My clumsiest dear, whose hands shipwreck vases,
At whose quick touch all glasses chip and ring,
Whose palms are bulls in china, burs in linen,
And have no cunning with any soft thing
Except all ill-at-ease fidgeting people:
The refugee uncertain at the door
You make at home; deftly you steady
The drunk clambering on his undulant floor.
Unpredictable dear, the taxi drivers' terror,
Shrinking from far headlights pale as a dime
Yet leaping before apopleptic streetcars—
Misfit in any space. And never on time.
A wrench in clocks and the solar system. Only
With words and people and love you move at ease;
In traffic of wit expertly maneuver
And keep us, all devotion, at your knees.
Forgetting your coffee spreading on our flannel,
Your lipstick grinning on our coat,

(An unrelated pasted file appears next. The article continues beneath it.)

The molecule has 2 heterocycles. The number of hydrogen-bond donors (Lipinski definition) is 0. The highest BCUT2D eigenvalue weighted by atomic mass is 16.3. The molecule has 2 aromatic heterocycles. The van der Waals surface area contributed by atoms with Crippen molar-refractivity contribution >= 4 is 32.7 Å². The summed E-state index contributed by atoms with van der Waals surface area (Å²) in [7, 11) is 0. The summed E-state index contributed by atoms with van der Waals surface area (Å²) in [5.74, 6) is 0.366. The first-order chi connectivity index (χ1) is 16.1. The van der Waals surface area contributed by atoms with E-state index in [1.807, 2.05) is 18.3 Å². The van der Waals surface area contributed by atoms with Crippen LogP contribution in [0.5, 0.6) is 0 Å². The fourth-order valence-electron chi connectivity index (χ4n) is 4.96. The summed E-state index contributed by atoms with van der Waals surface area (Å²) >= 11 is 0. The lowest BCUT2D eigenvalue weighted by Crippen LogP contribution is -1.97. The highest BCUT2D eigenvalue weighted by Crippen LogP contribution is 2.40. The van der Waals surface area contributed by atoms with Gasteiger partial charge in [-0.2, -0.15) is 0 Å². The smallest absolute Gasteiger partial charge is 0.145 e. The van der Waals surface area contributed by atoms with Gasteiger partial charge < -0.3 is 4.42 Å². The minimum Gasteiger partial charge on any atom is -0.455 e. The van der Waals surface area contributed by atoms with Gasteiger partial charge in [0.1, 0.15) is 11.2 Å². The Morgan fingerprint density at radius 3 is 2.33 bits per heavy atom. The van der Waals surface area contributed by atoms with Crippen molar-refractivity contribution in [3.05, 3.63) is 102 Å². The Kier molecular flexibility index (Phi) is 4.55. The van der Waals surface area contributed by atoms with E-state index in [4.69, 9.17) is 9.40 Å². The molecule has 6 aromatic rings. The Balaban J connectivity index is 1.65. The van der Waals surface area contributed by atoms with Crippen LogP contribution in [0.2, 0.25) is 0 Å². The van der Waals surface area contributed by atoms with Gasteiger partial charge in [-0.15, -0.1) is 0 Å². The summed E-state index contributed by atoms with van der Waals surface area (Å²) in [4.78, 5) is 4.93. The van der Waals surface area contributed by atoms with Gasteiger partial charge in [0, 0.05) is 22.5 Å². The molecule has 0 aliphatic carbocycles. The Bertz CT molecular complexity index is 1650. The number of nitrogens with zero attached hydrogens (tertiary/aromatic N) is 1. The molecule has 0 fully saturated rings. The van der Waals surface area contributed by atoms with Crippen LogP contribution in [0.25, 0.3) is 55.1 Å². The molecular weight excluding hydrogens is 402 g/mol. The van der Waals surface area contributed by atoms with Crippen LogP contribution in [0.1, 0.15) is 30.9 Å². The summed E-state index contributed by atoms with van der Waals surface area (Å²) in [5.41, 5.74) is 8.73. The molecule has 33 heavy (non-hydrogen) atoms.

So gaily in love's unbreakable heaven
Our souls on glory of spilt bourbon float.
Be with me, darling, early and late. Smash glasses—
I will study wry music for your sake.
For should your hands drop white and empty
All the toys of the world would break.
--John Frederick Nims (1913-1999)
I discovered this poem in my 2,000 page English Literature textbook, and kind of just fell head over heels for it and the man who is speaking to this clumsy yet absolutely endearing woman.
. . . and, honestly, it makes me think of Nick and I. Which I like.